To distract myself from this so-called spring, I've been rereading Lampedusa's The Leopard. My thought was that a book set in 1860s Sicily in high summer and featuring scenes of heavily crinolined women riding for 10-hour stretches in closed carriages over dusty, rutted tracks would be sure to take the edge off below-zero temperatures and mountains of snow. Also I was in the mood for animal descriptions, and the book features one of my favorite dogs in literature: Bendico, a big, dumb, bouncy, affectionate Great Dane who rushes around the palaces and courtyards digging up flowers, scratching at priceless doors, and leaving snuffly spots on Prince Fabrizio's silken waistcoats.
I know I've written about the book here before, but I do love it so. The prince is an intense and elegiac character, a man out of his time intellectually and politically yet so eminently part of his landscape.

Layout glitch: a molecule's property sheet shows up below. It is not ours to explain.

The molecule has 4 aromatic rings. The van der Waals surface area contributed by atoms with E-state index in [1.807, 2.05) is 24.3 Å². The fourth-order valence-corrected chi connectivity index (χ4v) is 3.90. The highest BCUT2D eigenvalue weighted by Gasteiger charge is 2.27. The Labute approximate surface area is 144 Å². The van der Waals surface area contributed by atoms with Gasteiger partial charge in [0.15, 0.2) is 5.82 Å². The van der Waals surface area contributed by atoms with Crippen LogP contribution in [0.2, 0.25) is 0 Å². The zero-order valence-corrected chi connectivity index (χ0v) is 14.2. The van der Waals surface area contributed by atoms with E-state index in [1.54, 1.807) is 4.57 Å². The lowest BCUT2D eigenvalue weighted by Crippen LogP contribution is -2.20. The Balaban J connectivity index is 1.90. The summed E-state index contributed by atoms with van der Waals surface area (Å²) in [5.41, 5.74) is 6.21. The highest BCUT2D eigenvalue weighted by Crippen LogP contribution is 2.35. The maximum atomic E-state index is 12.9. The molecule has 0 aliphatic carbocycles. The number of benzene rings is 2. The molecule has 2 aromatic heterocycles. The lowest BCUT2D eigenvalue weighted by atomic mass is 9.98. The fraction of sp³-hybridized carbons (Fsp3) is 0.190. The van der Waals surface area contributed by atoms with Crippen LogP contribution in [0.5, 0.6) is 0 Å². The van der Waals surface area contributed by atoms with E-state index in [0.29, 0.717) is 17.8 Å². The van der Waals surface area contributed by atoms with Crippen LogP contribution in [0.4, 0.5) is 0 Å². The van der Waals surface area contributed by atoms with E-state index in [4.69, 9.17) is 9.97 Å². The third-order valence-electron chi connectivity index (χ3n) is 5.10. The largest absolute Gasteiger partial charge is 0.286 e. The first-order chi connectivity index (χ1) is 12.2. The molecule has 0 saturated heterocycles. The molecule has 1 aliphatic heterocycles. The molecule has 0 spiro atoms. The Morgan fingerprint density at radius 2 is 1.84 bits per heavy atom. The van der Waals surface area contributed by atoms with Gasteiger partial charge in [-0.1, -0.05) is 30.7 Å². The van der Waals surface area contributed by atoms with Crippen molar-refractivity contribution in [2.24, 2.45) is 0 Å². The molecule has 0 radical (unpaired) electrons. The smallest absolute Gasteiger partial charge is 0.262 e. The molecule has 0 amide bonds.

The term "countryside" implies soil transformed by labour; but the scrub clinging to the slopes was still in the very same state of scented tangle in which it had been found by Phoenicians, Dorians and Ionians when they disembarked in Sicily, that America of antiquity. Don Fabrizio and Tumeo climbed up and down, slipped and were scratched by thorns, just as an Archedamos or Philostrates must have got tired and scratched twenty-five centuries before. They saw the same objects, their clothes were soaked with just as sticky a sweat, the same indifferent breeze blew steadily from the sea, moving myrtles and broom, spreading a smell of thyme. The dogs' sudden pauses for thought, their tension waiting for prey, were the very same as when Artemis was invoked for the chase. Reduced to these basic elements, its face washed clean of worries, life took on a tolerable aspect.